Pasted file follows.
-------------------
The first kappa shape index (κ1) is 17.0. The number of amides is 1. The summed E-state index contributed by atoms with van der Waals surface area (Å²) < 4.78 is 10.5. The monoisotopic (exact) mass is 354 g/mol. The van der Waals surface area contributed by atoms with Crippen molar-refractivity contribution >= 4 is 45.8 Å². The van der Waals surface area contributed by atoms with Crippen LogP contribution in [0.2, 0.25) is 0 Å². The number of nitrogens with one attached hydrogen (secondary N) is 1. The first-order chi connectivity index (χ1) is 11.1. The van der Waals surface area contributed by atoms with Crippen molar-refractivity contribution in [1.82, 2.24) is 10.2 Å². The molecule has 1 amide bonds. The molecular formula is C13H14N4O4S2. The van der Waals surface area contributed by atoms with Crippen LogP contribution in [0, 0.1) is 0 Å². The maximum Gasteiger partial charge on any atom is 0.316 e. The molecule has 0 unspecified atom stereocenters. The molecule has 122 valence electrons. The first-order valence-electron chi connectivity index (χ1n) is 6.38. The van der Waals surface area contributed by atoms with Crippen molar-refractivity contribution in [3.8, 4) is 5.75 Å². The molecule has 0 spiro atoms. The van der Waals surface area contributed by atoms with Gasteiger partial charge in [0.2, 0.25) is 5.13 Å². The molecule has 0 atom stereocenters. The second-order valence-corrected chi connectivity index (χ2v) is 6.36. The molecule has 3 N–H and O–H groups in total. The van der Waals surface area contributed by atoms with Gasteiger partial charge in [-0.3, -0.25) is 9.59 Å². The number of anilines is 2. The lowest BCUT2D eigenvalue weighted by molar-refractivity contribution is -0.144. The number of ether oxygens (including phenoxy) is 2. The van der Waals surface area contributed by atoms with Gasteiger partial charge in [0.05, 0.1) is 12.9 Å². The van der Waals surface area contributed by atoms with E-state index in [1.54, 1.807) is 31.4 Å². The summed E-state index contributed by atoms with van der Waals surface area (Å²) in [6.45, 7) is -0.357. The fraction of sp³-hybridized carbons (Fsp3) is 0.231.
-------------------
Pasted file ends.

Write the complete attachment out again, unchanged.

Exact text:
The first kappa shape index (κ1) is 17.0. The number of amides is 1. The summed E-state index contributed by atoms with van der Waals surface area (Å²) < 4.78 is 10.5. The monoisotopic (exact) mass is 354 g/mol. The van der Waals surface area contributed by atoms with Crippen molar-refractivity contribution >= 4 is 45.8 Å². The van der Waals surface area contributed by atoms with Crippen LogP contribution in [0.2, 0.25) is 0 Å². The number of nitrogens with one attached hydrogen (secondary N) is 1. The first-order chi connectivity index (χ1) is 11.1. The van der Waals surface area contributed by atoms with Crippen molar-refractivity contribution in [1.82, 2.24) is 10.2 Å². The molecule has 1 amide bonds. The molecular formula is C13H14N4O4S2. The van der Waals surface area contributed by atoms with Crippen LogP contribution in [0, 0.1) is 0 Å². The maximum Gasteiger partial charge on any atom is 0.316 e. The molecule has 0 unspecified atom stereocenters. The molecule has 122 valence electrons. The first-order valence-electron chi connectivity index (χ1n) is 6.38. The van der Waals surface area contributed by atoms with Crippen molar-refractivity contribution in [3.8, 4) is 5.75 Å². The molecule has 0 spiro atoms. The van der Waals surface area contributed by atoms with Gasteiger partial charge in [0.2, 0.25) is 5.13 Å². The molecule has 0 atom stereocenters. The second-order valence-corrected chi connectivity index (χ2v) is 6.36. The molecule has 3 N–H and O–H groups in total. The van der Waals surface area contributed by atoms with Gasteiger partial charge in [-0.3, -0.25) is 9.59 Å². The number of anilines is 2. The lowest BCUT2D eigenvalue weighted by molar-refractivity contribution is -0.144. The number of ether oxygens (including phenoxy) is 2. The van der Waals surface area contributed by atoms with Gasteiger partial charge in [0.05, 0.1) is 12.9 Å². The van der Waals surface area contributed by atoms with E-state index in [1.54, 1.807) is 31.4 Å². The summed E-state index contributed by atoms with van der Waals surface area (Å²) in [6.45, 7) is -0.357. The fraction of sp³-hybridized carbons (Fsp3) is 0.231.